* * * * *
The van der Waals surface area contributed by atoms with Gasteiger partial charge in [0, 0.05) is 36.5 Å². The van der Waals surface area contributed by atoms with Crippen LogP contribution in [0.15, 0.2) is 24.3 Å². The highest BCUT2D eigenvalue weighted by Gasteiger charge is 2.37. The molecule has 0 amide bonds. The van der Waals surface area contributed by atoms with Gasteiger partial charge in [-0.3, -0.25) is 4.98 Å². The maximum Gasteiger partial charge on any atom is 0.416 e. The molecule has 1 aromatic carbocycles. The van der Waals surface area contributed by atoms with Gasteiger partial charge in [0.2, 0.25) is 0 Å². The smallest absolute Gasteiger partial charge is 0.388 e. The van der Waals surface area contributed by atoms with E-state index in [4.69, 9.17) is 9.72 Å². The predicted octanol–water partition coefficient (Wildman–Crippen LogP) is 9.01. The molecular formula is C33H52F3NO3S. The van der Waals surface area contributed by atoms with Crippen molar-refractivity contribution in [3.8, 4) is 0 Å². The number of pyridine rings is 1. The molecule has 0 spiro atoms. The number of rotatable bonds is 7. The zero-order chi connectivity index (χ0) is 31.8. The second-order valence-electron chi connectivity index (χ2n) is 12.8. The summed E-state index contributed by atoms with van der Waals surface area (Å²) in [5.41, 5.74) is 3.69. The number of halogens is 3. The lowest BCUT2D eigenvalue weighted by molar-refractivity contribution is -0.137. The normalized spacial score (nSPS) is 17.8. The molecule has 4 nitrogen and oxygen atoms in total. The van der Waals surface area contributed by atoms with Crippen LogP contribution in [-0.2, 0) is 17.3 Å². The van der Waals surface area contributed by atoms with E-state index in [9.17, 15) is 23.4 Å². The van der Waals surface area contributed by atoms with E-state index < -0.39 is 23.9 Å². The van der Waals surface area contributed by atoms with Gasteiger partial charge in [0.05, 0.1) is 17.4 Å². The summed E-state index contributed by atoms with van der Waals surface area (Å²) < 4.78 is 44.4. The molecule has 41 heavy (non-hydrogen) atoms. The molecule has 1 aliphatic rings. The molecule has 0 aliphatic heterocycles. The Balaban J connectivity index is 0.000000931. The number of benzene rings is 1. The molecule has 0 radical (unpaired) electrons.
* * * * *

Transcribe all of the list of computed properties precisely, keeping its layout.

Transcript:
The van der Waals surface area contributed by atoms with Gasteiger partial charge in [0, 0.05) is 36.5 Å². The van der Waals surface area contributed by atoms with Crippen LogP contribution in [0.15, 0.2) is 24.3 Å². The highest BCUT2D eigenvalue weighted by Gasteiger charge is 2.37. The molecule has 0 amide bonds. The van der Waals surface area contributed by atoms with Gasteiger partial charge in [-0.3, -0.25) is 4.98 Å². The maximum Gasteiger partial charge on any atom is 0.416 e. The molecule has 1 aromatic carbocycles. The van der Waals surface area contributed by atoms with Gasteiger partial charge in [0.2, 0.25) is 0 Å². The smallest absolute Gasteiger partial charge is 0.388 e. The van der Waals surface area contributed by atoms with E-state index in [4.69, 9.17) is 9.72 Å². The predicted octanol–water partition coefficient (Wildman–Crippen LogP) is 9.01. The molecular formula is C33H52F3NO3S. The van der Waals surface area contributed by atoms with Crippen molar-refractivity contribution in [3.8, 4) is 0 Å². The number of pyridine rings is 1. The molecule has 0 spiro atoms. The number of rotatable bonds is 7. The zero-order chi connectivity index (χ0) is 31.8. The second-order valence-electron chi connectivity index (χ2n) is 12.8. The summed E-state index contributed by atoms with van der Waals surface area (Å²) in [5.41, 5.74) is 3.69. The number of halogens is 3. The lowest BCUT2D eigenvalue weighted by molar-refractivity contribution is -0.137. The normalized spacial score (nSPS) is 17.8. The molecule has 4 nitrogen and oxygen atoms in total. The van der Waals surface area contributed by atoms with Crippen LogP contribution in [-0.2, 0) is 17.3 Å². The van der Waals surface area contributed by atoms with E-state index in [9.17, 15) is 23.4 Å². The van der Waals surface area contributed by atoms with E-state index < -0.39 is 23.9 Å². The van der Waals surface area contributed by atoms with Gasteiger partial charge in [0.05, 0.1) is 17.4 Å². The summed E-state index contributed by atoms with van der Waals surface area (Å²) < 4.78 is 44.4. The molecule has 41 heavy (non-hydrogen) atoms. The molecule has 1 aliphatic rings. The molecule has 0 aliphatic heterocycles. The Balaban J connectivity index is 0.000000931. The number of benzene rings is 1. The molecule has 0 radical (unpaired) electrons.